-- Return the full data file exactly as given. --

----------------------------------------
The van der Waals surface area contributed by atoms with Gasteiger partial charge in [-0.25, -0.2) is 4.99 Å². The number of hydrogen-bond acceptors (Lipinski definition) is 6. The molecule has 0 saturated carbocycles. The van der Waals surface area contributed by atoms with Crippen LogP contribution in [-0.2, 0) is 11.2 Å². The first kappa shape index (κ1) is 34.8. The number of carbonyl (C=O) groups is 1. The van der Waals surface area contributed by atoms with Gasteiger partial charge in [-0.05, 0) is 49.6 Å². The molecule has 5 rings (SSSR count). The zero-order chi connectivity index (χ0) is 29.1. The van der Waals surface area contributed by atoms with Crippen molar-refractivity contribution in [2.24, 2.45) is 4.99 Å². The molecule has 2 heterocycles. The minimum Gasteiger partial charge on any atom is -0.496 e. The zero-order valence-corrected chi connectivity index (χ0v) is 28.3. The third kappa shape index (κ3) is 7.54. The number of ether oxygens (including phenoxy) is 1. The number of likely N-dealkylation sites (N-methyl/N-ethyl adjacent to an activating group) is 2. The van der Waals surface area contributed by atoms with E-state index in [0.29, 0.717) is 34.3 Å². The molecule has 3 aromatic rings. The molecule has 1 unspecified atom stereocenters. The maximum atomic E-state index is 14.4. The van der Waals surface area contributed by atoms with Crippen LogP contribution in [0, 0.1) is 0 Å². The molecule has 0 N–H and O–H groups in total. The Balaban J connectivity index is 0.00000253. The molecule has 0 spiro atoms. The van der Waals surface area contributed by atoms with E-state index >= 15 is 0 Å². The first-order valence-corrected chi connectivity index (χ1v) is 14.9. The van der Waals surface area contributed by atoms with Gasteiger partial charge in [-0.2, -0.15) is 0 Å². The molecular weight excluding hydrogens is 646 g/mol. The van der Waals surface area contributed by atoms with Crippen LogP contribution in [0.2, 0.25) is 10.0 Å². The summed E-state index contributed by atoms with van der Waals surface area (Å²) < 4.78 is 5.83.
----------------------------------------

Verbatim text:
The van der Waals surface area contributed by atoms with Gasteiger partial charge in [-0.25, -0.2) is 4.99 Å². The number of hydrogen-bond acceptors (Lipinski definition) is 6. The molecule has 0 saturated carbocycles. The van der Waals surface area contributed by atoms with Crippen LogP contribution in [-0.2, 0) is 11.2 Å². The first kappa shape index (κ1) is 34.8. The number of carbonyl (C=O) groups is 1. The van der Waals surface area contributed by atoms with Gasteiger partial charge in [-0.05, 0) is 49.6 Å². The molecule has 5 rings (SSSR count). The zero-order chi connectivity index (χ0) is 29.1. The van der Waals surface area contributed by atoms with Crippen molar-refractivity contribution in [2.24, 2.45) is 4.99 Å². The molecule has 2 heterocycles. The minimum Gasteiger partial charge on any atom is -0.496 e. The zero-order valence-corrected chi connectivity index (χ0v) is 28.3. The third kappa shape index (κ3) is 7.54. The number of ether oxygens (including phenoxy) is 1. The number of likely N-dealkylation sites (N-methyl/N-ethyl adjacent to an activating group) is 2. The van der Waals surface area contributed by atoms with E-state index in [0.29, 0.717) is 34.3 Å². The molecule has 3 aromatic rings. The molecule has 1 unspecified atom stereocenters. The maximum atomic E-state index is 14.4. The van der Waals surface area contributed by atoms with Crippen LogP contribution in [0, 0.1) is 0 Å². The molecule has 0 N–H and O–H groups in total. The Balaban J connectivity index is 0.00000253. The molecule has 0 spiro atoms. The van der Waals surface area contributed by atoms with E-state index >= 15 is 0 Å². The first-order valence-corrected chi connectivity index (χ1v) is 14.9. The van der Waals surface area contributed by atoms with Gasteiger partial charge in [-0.2, -0.15) is 0 Å². The molecular weight excluding hydrogens is 646 g/mol. The van der Waals surface area contributed by atoms with Crippen LogP contribution in [0.2, 0.25) is 10.0 Å². The summed E-state index contributed by atoms with van der Waals surface area (Å²) < 4.78 is 5.83.